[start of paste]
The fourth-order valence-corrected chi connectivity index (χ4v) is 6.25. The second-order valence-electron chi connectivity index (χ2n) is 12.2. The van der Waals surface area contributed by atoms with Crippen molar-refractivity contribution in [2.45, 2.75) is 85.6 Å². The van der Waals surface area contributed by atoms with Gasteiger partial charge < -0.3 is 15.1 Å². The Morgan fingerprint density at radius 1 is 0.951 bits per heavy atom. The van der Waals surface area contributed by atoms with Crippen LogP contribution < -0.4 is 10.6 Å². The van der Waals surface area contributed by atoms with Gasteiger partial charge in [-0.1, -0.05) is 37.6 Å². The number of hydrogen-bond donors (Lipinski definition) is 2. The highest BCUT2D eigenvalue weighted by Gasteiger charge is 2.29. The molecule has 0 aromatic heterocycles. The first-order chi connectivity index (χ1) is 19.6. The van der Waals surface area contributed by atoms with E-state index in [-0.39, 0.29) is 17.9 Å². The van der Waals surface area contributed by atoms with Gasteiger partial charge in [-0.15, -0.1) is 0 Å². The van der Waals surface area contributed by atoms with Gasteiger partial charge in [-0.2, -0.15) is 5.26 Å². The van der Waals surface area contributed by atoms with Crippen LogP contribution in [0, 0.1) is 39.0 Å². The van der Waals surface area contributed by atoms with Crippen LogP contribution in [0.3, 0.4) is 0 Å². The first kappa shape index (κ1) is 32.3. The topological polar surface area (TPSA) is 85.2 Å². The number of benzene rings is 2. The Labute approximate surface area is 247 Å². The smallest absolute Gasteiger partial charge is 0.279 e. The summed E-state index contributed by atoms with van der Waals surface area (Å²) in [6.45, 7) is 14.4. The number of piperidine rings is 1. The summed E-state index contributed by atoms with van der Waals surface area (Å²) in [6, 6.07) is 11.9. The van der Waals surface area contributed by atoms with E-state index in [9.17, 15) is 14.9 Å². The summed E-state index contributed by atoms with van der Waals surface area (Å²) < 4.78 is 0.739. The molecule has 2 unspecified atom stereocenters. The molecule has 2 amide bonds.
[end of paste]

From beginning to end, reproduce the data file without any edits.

The fourth-order valence-corrected chi connectivity index (χ4v) is 6.25. The second-order valence-electron chi connectivity index (χ2n) is 12.2. The van der Waals surface area contributed by atoms with Crippen molar-refractivity contribution in [2.45, 2.75) is 85.6 Å². The van der Waals surface area contributed by atoms with Gasteiger partial charge < -0.3 is 15.1 Å². The Morgan fingerprint density at radius 1 is 0.951 bits per heavy atom. The van der Waals surface area contributed by atoms with Crippen LogP contribution < -0.4 is 10.6 Å². The van der Waals surface area contributed by atoms with Gasteiger partial charge in [-0.1, -0.05) is 37.6 Å². The number of hydrogen-bond donors (Lipinski definition) is 2. The highest BCUT2D eigenvalue weighted by Gasteiger charge is 2.29. The molecule has 0 aromatic heterocycles. The first-order chi connectivity index (χ1) is 19.6. The van der Waals surface area contributed by atoms with E-state index in [-0.39, 0.29) is 17.9 Å². The van der Waals surface area contributed by atoms with Gasteiger partial charge in [-0.15, -0.1) is 0 Å². The van der Waals surface area contributed by atoms with Gasteiger partial charge in [-0.2, -0.15) is 5.26 Å². The van der Waals surface area contributed by atoms with Crippen LogP contribution in [0, 0.1) is 39.0 Å². The van der Waals surface area contributed by atoms with Crippen LogP contribution in [0.3, 0.4) is 0 Å². The first kappa shape index (κ1) is 32.3. The topological polar surface area (TPSA) is 85.2 Å². The number of benzene rings is 2. The Labute approximate surface area is 247 Å². The smallest absolute Gasteiger partial charge is 0.279 e. The summed E-state index contributed by atoms with van der Waals surface area (Å²) in [6.45, 7) is 14.4. The number of piperidine rings is 1. The summed E-state index contributed by atoms with van der Waals surface area (Å²) in [6, 6.07) is 11.9. The van der Waals surface area contributed by atoms with E-state index in [9.17, 15) is 14.9 Å². The summed E-state index contributed by atoms with van der Waals surface area (Å²) < 4.78 is 0.739. The molecule has 2 unspecified atom stereocenters. The molecule has 2 amide bonds.